Make Data Accessible to Everyone with Data Democratization

A Quick Guide for transforming your workforce into data scientists

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Data is more than just the currency of business, it’s the lifeblood of growth, innovation & profitability. As enterprise data and analytics emerge as critical drivers of competitive advantage and strategic performance, ensuring that all employees, not just IT analysts and data scientists, have access to actionable data is more important than ever. This is where the concept of data democratization comes in. 

Until relatively recently, most companies have relied on traditional Main Data Management (sometimes known as Master Data Management) Frameworks to store and provide accessibility to enterprise data. These approaches typically fell into one of two categories:


  • The IT-Ownership Model: All data-related requests, and their natural follow-up queries, must flow through the IT department. Even where data has been unified, it’s kept in unstructured formats accessible within environments not conducive to non-technical users.


  • The Data Silo Model: Data is created, collected and stored within siloed systems that are usually accessible and purposed for role-specific tasks. Each business unit works off of a fragment of the big picture and lacks the ability to benefit from data generated by the others.


However, what companies are realizing is that if data is their greatest asset, shouldn’t everyone be using it?

Simply put, data democratization is the process of making data accessible to everyone. As Bernard Marr, bestselling author of “Big Data in Practice” explains in an article he wrote for Forbes,

“Data democratization means that everybody has access to data and there are no gatekeepers that create a bottleneck at the gateway to the data. The goal is to have anybody use data at any time to make decisions with no barriers to access or understanding.” 

Beyond providing non-technical users access to enterprise data systems and data lakes, the real goal of data democratization is to transform all employees into data scientists; a pivotal step towards establishing a data-centric enterprise. Accomplishing this requires more than just implementing new, user-friendly self-service analytics dashboards. It also necessitates a comprehensive cultural transformation and reskilling of talent to ensure data literacy. 


The 6 Pillars of Data Democratization 


The Road to Self-Service Business Analytics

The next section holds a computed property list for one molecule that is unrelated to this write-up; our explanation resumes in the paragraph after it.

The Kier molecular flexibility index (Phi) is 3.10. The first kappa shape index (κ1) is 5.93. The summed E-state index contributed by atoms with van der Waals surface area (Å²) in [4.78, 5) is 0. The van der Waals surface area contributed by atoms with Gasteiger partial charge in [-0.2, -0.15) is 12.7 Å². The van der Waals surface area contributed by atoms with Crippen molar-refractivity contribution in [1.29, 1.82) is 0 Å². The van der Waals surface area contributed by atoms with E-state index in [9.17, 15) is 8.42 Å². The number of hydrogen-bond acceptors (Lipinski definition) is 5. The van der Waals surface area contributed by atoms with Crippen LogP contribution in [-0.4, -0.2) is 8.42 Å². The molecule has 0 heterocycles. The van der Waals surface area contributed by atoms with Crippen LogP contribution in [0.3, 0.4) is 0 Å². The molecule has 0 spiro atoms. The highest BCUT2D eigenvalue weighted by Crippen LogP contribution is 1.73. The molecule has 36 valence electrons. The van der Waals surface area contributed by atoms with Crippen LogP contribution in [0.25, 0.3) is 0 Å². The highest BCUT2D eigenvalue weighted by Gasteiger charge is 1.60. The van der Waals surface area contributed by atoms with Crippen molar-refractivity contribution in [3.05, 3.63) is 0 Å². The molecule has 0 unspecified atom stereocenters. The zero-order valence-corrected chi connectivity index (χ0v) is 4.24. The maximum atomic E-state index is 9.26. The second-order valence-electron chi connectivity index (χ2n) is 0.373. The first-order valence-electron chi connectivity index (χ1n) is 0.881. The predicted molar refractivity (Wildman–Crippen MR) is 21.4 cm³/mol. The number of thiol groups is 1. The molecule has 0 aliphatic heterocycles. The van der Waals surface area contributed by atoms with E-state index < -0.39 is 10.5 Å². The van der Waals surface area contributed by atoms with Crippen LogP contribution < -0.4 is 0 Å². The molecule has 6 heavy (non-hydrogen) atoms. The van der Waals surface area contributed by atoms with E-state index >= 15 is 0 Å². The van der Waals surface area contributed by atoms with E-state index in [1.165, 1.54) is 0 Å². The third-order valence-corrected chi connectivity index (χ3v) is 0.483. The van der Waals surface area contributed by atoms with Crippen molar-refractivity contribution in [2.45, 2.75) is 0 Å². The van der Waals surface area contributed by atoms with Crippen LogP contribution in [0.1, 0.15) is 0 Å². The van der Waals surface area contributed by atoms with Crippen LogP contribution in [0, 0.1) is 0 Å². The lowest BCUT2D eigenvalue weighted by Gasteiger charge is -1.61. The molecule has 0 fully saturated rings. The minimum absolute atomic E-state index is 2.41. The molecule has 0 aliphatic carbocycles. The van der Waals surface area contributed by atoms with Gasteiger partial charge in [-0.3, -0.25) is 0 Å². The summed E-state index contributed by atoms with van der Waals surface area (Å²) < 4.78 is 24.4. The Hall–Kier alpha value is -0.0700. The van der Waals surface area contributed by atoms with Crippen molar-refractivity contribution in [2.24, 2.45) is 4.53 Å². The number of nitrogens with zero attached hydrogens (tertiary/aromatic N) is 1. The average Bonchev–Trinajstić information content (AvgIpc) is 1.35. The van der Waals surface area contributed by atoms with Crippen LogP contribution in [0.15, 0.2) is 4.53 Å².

As defined by Gartner, self-service analytics “is a form of business intelligence (BI) in which line-of-business professionals are enabled and encouraged to perform queries and generate reports on their own, with nominal IT support.” It is the key enabling technology of data democratization as it allows business users to build and manipulate their own reports with little to no training. 

Self-service analytics goes beyond simple BI reporting by enabling the user to interact and engage with data on their own terms while also protecting it against corruption or misuse. 

However, accomplishing this requires years of careful planning and a complete reimagining of enterprise data systems and architecture. Enterprise Data Management (EDM), the process of inventorying and governing the entirety of an organization’s business's data, is one common approach to ensuring enterprise data is properly controlled, integrated and usable.

A robust enterprise data management strategy enables data democratization by:

  • Breaking down data silos by supporting the creation of a single enterprise destination for high-quality, secure, trusted data
  • Balancing access and control
  • Unifying data from disparate sources into common enterprise data models and entity hierarchies
  • Promoting a data-centric culture

According to Miratech, the 4 pillars of successful EDM are:

  • Data governance – a collection of standardized policies and processes that control the management, usage and accessibility of data within an organization.
  • Data integration –  the process of consolidating data from different sources into one centralized system.
  • Data accessibility – consolidation of data to one easy-to-access location or view
  • Data security – the process of protecting data from unauthorized access and data corruption throughout its lifecycle


Data Democratization Tools & Technology

Enabling data democratization, at least from a technical standpoint, starts with the analytics stack. An analytics stack is an integrated system of applications that collect, combine, analyze, and realize the value of data. It includes all of the tools an organization uses to transform raw data into transformational insights. Ensuring that every element of the data stack is integrated and aligned with the strategic objectives of the business are paramount to achieving data democratization. 

Common tools included in data stacks that promote increased visibility and accessibility include:


Data Warehouses & Data Lakes